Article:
Free and enslaved black Americans were not alone in pushing against political hierarchies. Jefferson’s election to the presidency in 1800 represented a victory for non-elite white Americans in their bid to assume more direct control over the government. Elites had made no secret of their hostility toward the direct control of government by the people. In both private correspondence and published works, many of the nation’s founders argued that pure democracy would lead to anarchy. Massachusetts Federalist Fisher Ames spoke for many of his colleagues when he lamented the dangers that democracy posed because it depended on public opinion, which “shifts with every current of caprice.” Jefferson’s election, for Federalists like Ames, heralded a slide “down into the mire of a democracy.”7
Indeed, many political leaders and non-elite citizens believed Jefferson embraced the politics of the masses. “In a government like ours it is the duty of the Chief-magistrate . . . to unite in himself the confidence of the whole people,” Jefferson wrote in 1810.8 Nine years later, looking back on his monumental election, Jefferson again linked his triumph to the political engagement of ordinary citizens: “The revolution of 1800 . . . was as real a revolution in the principles of our government as that of 76 was in it’s form,” he wrote, “not effected indeed by the sword . . . but by the rational and peaceable instrument of reform, the suffrage [voting] of the people.”9 Jefferson desired to convince Americans, and the world, that a government that answered directly to the people would lead to lasting national union, not anarchic division. He wanted to prove that free people could govern themselves democratically.
Jefferson set out to differentiate his administration from the Federalists. He defined American union by the voluntary bonds of fellow citizens toward one another and toward the government. In contrast, the Federalists supposedly imagined a union defined by expansive state power and public submission to the rule of aristocratic elites. For Jefferson, the American nation drew its “energy” and its strength from the “confidence” of a “reasonable” and “rational” people.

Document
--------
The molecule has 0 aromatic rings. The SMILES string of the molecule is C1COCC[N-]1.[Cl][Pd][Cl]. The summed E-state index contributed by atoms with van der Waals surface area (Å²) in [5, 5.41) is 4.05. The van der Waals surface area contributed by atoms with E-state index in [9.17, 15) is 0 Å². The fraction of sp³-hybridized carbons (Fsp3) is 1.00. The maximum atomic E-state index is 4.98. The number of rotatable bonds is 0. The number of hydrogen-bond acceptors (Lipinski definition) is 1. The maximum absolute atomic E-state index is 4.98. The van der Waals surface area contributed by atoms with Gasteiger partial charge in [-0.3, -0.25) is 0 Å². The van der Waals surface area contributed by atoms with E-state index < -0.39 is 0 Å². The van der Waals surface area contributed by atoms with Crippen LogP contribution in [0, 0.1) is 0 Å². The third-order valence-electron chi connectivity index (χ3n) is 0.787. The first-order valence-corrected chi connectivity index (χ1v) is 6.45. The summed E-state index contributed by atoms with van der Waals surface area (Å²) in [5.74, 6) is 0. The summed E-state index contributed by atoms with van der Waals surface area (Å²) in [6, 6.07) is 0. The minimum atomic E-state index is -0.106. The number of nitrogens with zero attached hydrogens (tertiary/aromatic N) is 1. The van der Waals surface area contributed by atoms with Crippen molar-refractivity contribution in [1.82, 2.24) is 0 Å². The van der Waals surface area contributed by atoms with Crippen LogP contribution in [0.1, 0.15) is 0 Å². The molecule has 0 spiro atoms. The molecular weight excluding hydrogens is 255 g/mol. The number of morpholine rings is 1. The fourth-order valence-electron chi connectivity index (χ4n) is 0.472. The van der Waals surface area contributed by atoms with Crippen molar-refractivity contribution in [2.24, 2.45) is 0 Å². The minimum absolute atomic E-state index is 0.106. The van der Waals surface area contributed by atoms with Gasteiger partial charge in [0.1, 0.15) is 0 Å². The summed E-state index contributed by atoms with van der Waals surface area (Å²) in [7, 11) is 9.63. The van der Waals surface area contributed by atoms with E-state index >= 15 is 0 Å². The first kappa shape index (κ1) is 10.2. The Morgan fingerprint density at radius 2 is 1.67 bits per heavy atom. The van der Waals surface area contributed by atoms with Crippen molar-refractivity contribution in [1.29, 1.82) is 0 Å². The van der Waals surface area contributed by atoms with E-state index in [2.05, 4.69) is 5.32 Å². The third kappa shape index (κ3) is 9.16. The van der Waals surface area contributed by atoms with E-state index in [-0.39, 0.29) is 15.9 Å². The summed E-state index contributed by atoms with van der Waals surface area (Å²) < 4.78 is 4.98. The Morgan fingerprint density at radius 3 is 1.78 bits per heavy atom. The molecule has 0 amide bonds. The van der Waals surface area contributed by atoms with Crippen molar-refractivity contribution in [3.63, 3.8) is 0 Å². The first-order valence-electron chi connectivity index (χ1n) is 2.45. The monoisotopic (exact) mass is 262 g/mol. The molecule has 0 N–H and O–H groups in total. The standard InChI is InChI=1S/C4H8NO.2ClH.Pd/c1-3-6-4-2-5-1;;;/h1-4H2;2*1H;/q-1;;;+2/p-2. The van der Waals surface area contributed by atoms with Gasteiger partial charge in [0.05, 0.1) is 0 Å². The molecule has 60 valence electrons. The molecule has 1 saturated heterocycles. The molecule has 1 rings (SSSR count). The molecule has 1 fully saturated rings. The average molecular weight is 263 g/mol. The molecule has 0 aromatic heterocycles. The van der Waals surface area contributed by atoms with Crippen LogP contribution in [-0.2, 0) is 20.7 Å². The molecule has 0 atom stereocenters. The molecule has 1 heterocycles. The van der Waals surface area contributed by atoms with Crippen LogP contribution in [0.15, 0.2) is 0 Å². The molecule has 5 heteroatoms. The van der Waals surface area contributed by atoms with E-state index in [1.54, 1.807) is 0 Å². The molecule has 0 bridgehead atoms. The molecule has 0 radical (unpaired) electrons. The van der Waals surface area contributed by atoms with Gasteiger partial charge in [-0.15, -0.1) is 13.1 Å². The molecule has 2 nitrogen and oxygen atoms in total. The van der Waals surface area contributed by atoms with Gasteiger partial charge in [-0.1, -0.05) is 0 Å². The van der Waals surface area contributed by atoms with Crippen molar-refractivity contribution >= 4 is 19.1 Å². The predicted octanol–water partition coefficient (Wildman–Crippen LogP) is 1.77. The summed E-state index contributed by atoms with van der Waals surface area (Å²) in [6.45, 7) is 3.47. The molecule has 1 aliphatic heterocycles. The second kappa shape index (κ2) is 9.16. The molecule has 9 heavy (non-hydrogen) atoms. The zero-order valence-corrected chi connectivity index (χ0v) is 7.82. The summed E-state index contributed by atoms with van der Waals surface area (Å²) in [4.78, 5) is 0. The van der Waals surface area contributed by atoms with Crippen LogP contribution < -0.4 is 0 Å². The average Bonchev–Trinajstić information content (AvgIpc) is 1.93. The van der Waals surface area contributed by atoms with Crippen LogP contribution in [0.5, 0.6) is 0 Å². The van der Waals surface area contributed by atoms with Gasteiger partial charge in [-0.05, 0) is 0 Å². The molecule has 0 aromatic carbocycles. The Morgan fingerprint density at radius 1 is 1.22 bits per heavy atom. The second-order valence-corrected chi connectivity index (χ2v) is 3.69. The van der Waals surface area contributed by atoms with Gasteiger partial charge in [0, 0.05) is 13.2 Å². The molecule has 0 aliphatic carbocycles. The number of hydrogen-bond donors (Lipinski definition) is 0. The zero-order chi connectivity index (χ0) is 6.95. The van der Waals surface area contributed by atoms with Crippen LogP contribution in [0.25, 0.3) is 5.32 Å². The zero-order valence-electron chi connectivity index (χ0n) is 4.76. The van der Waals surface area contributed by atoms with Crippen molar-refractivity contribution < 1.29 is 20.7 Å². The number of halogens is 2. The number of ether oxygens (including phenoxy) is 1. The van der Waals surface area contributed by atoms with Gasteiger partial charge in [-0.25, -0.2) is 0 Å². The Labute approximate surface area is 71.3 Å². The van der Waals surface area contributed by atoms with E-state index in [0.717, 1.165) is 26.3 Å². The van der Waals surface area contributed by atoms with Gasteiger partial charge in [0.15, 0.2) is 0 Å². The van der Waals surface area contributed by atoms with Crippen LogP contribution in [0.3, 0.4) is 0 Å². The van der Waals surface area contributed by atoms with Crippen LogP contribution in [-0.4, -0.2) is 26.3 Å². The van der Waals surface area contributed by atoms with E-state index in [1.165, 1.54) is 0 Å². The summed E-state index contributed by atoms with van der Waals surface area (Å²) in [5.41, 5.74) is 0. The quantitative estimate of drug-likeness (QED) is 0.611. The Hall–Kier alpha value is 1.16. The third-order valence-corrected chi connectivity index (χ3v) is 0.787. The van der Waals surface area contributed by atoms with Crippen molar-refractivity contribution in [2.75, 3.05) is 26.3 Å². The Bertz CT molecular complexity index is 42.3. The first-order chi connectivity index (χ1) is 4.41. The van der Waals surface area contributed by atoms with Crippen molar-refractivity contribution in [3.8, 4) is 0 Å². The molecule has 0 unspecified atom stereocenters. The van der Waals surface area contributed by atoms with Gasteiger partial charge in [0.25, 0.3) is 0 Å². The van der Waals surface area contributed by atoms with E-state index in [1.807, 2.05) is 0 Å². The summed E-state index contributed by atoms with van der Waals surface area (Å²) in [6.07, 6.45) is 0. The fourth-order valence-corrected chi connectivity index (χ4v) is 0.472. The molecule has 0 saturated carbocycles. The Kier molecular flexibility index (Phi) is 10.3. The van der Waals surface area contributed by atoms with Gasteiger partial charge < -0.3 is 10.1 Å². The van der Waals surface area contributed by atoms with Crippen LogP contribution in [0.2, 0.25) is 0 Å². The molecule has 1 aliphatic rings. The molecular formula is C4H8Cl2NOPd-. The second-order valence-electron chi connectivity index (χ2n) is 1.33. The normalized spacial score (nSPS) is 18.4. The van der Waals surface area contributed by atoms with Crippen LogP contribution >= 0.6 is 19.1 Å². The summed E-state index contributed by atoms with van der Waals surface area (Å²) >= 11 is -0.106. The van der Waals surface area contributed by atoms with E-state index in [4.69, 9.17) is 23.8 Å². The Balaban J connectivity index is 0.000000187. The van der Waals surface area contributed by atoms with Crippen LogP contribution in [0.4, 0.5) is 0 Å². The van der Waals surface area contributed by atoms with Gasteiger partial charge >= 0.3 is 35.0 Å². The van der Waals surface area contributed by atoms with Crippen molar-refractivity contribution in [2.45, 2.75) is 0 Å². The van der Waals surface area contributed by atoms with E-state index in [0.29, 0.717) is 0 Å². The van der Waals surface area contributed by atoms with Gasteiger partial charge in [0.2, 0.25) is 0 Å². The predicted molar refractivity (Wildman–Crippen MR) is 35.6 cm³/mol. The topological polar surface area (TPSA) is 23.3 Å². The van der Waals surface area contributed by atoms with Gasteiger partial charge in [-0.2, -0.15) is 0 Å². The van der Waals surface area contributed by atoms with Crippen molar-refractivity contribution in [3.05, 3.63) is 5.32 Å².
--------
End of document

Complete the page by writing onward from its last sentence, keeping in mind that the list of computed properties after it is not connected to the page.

Republican celebrations often credited Jefferson with saving the nation’s republican principles. In a move that enraged Federalists, they used the image of George Washington, who had passed away in 1799, linking the republican virtue Washington epitomized to the democratic liberty Jefferson championed. Leaving behind the military pomp of power-obsessed Federalists, Republicans had peacefully elected the scribe of national independence, the philosopher-patriot who had battled tyranny with his pen, not with a sword or a gun.
The celebrations of Jefferson’s presidency and the defeat of the Federalists expressed many citizens’ willingness to assert greater direct control over the government as citizens. The definition of citizenship was changing. Early American national identity was coded masculine, just as it was coded white and wealthy; yet, since the Revolution, women had repeatedly called for a place in the conversation. Mercy Otis Warren was one of the most noteworthy female contributors to the public ratification debate over the Constitution of 1787 and 1788, but women all over the country were urged to participate in the discussion over the Constitution. “It is the duty of the American ladies, in a particular manner, to interest themselves in the success of the measures that are now pursuing by the Federal Convention for the happiness of America,” a Philadelphia essayist announced. “They can retain their rank as rational beings only in a free government. In a monarchy . . . they will be considered as valuable members of a society, only in proportion as they are capable of being mothers for soldiers, who are the pillars of crowned heads.”10 American women were more than mothers to soldiers; they were mothers to liberty.
Historians have used the term Republican Motherhood to describe the early American belief that women were essential in nurturing the principles of liberty in the citizenry. Women would pass along important values of independence and virtue to their children, ensuring that each generation cherished the same values of the American Revolution. Because of these ideas, women’s actions became politicized. Republican partisans even described women’s choice of sexual partner as crucial to the health and well-being of both the party and the nation. “The fair Daughters of America” should “never disgrace themselves by giving their hands in marriage to any but real republicans,” a group of New Jersey Republicans asserted. A Philadelphia paper toasted “The fair Daughters of Columbia. May their smiles be the reward of Republicans only.”11 Though unmistakably steeped in the gendered assumptions about female sexuality and domesticity that denied women an equal share of the political rights men enjoyed, these statements also conceded the pivotal role women played as active participants in partisan politics.12